PALM DESERT, Calif. – Borne by eight U.S. servicemen in crisp dress uniforms, Gerald R. Ford's flag-draped casket was carried past his widow into their hometown church Friday for a public viewing that marked the start of six days of mourning for the former president.
Former first lady Betty Ford, 88, stood atop the broad steps of St. Margaret's Episcopal Church to receive the casket. A Marine Corps band struck up "Hail to the Chief" as the coffin of the Navy veteran of World War II was removed from a hearse, then played the hymn "O God Our Help in Ages Past" as the military pallbearers, moving in lockstep, made the slow climb to the doors of the white-columned church.
"We receive the body of our brother, Gerald, for burial," said the church rector, the Rev. Robert Certain.
Mrs. Ford, clutching the arm of an Army general, stood in silence for a few moments after the casket was laid before a blond-wood altar and three wreaths of white flowers. Then she led other family members to the Presidents Pew, where she and her husband sat nearly every Sunday after leaving the White House in 1977.
A private family service was followed by a visitation for invited friends, including former Secretary of State George Shultz and former Rep. Jack Kemp. When it ended, Mrs. Ford left in a motorcade to return to the Ford home in the neighboring city of Rancho Mirage.
A public viewing of Ford's closed casket was expected to draw thousands to the resort community 110 miles east of Los Angeles late Friday afternoon.
Earlier, a Boeing 747 from the presidential fleet descended in the distance toward Palm Springs airport as a motorcade brought Ford's casket and family to the church. As the procession passed, police saluted and residents of the desert resort community watched silently.
Mrs. Ford planned to accompany her husband's body across the country Saturday to Washington, where the nation's 38th president will lie in state at the Capitol. A funeral will be held on Tuesday at the National Cathedral. Ford will be buried on Wednesday in Grand Rapids, Mich., where he grew up.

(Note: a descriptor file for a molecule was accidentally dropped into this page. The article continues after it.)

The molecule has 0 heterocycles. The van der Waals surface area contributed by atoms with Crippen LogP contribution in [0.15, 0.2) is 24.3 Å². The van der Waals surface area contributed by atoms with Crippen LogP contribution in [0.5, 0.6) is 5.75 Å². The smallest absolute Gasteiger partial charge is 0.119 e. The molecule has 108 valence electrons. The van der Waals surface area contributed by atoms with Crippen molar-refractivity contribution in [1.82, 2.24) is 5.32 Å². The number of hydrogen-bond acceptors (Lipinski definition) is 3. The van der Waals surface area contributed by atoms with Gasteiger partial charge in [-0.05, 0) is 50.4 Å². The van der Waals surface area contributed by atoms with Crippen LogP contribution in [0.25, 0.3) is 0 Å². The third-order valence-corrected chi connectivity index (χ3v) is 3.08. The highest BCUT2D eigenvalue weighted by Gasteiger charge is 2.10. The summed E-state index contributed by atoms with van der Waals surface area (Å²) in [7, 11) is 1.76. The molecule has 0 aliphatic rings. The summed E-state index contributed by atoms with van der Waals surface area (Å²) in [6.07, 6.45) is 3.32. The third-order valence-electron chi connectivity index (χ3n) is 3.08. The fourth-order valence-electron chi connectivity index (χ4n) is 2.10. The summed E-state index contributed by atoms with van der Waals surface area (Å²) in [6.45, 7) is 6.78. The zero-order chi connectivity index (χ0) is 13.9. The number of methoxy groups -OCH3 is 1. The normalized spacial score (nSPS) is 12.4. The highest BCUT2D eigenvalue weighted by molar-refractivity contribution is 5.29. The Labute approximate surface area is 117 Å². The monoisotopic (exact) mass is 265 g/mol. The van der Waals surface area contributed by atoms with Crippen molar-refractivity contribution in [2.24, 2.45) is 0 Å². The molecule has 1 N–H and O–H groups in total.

Security was tight at St. Margaret's, with helicopters hovering overhead. The Secret Service swept the area, and surrounding residential streets were blocked off.
A solemn crowd watched from well beyond the parking lot of the church, not far from the former president's Rancho Mirage home.
Among the spectators was Evelyn Tidholm, 80, a visitor from Oklahoma who said she voted for Ford in 1976. "I just have never seen anything like this. I thought that at my age it's something that I should see," she said.
Ford, who assumed the presidency when Richard Nixon resigned in 1974 amid the Watergate scandal, died Tuesday at 93.
Mourners were to be shuttled to the church from a tennis center five miles away. Some arrived early, including a father and son from Irvine who showed up before dawn.
"I want to be president one day so anything presidential, I'm here" said Aaron Magness, a freshman at the University of Oklahoma.
He and his father, Jay Magness, arrived at 5 a.m. expecting the kind of turnout that occurred for former President Ronald Reagan's funeral in 2004. By midafternoon about 100 people were waiting.
Harvey Soldan, 51, of Riverside wore a Ford-Dole sticker on his shirt from his days as a 1976 campaign worker. He also had expected huge crowds.
"I sat and waited for Nixon, so this time I wanted to beat the crowds," he said.
The major stock markets will be closed on Tuesday as part of a national day of mourning. The Wall Street tradition dates to the 1885 burial of President Grant and was last observed after President Reagan's death in 2004.
Some of the most regal touches of a full state funeral are being bypassed, by request of his family and, most likely, according to Ford's own wishes. In Washington, a hearse rather than a horse-drawn caisson will take Ford's casket to the Capitol.
Fighter jets will do a flyover with a "missing man" formation only in Grand Rapids, where Ford will be buried on a hillside near his presidential museum. He spent most of his childhood in Grand Rapids, practiced law there and represented the area in Congress for 25 years.